The Sunday Leader

Proposed Constitution Loses The “New” Tag

By Easwaran Rutnam

Lakshman Kiriella and Anura Kumara Dissanayake

It was expected to be a new Constitution but after much debate and deliberations, the word “new” has been removed from the amended Resolution to convert Parliament into a Constitutional Assembly.

The word “new” was removed mostly as a result of pressure exerted by the Sri Lanka Freedom Party which is part of the cohabitation government.

A vote on the Resolution was to be taken in Parliament last week but instead a debate took place on the amended text which will be presented to cabinet and later to Parliament.

Leader of the House Lakshman Kiriella said that the text of the Resolution was amended following talks with the Sri Lanka Freedom Party.

The initial text was presented to Parliament last month but it failed to have the full support of Parliament, including that of the Sri Lanka Freedom Party.

Kiriella said that the new text includes the proposed amendments proposed by the Sri Lanka Freedom Party.

According to the amended Resolution on the proposed Constitutional Assembly, a Constitution Bill will only be enacted into law if it is passed in Parliament by a special majority of two-thirds of the whole number of the Members of Parliament, including those not present and subsequently approved by the people at a Referendum as required by Article 83 of the Constitution.

If the Bill is approved by the People at a Referendum, the Bill will become law upon the President certifying the Bill in terms of Article 80(2) of the Constitution.

The expenses of the Constitutional Assembly, the Sub-Committees referred to in Clause 5, and the staff and advisors appointed in terms of this Resolution, is to be charged on the Consolidated Fund, and Parliament will take appropriate steps in respect of same in terms of Article 150 of the Constitution.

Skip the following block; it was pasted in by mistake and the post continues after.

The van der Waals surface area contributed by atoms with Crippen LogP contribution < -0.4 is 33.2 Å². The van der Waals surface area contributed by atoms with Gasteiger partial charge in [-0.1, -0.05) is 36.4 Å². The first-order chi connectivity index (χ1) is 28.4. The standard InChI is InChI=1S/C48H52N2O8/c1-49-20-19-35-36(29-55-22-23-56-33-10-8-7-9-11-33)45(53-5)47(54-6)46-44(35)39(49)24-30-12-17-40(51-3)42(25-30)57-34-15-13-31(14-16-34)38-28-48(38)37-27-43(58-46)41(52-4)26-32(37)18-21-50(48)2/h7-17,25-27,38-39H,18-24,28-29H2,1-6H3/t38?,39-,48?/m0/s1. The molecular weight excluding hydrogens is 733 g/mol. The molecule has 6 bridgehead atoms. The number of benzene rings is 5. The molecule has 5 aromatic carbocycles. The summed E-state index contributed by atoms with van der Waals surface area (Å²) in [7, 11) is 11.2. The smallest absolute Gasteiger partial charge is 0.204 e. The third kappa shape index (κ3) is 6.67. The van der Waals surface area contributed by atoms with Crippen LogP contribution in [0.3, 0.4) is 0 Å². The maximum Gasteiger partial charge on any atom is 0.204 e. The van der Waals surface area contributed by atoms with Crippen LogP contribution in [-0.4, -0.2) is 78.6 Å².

The United National Party and the Sri Lanka Freedom Party feel it has become necessary to enact a new Constitution that, inter alia, abolishes the Executive Presidency, ensures a fair and representative Electoral System which eliminates preferential voting, strengthens the democratic rights of all citizens, provides a Constitutional Resolution of the national issue, promotes national reconciliation, establishes a political culture that respects the rule of law, guarantees to the People’s fundamental rights and freedom that assure human dignity and promotes responsible and accountable government.

The amended Resolution states that there will be a Committee of Parliament referred to as the ‘Constitutional Assembly’ which will consist of all Members of Parliament, for the purpose of deliberating, and seeking the views and advice of the People, on a new Constitution for Sri Lanka, and preparing a draft of a Constitution Bill for the consideration of Parliament in the exercise of its powers under Article 75 of the Constitution.

The proceedings of the Constitutional Assembly will be open to the public. The proceedings of the Constitutional Assembly and its Sub-Committees shall be documented and published forthwith.

Where appropriate, the Constitutional Assembly will take steps to ensure the broadcast of the proceedings of the Constitutional Assembly and / or its Sub-Committees.

The Speaker of Parliament will be the Chairman of the Constitutional Assembly. There will be seven Deputy Chairmen of the Constitutional Assembly, who will be elected by the Constitutional Assembly.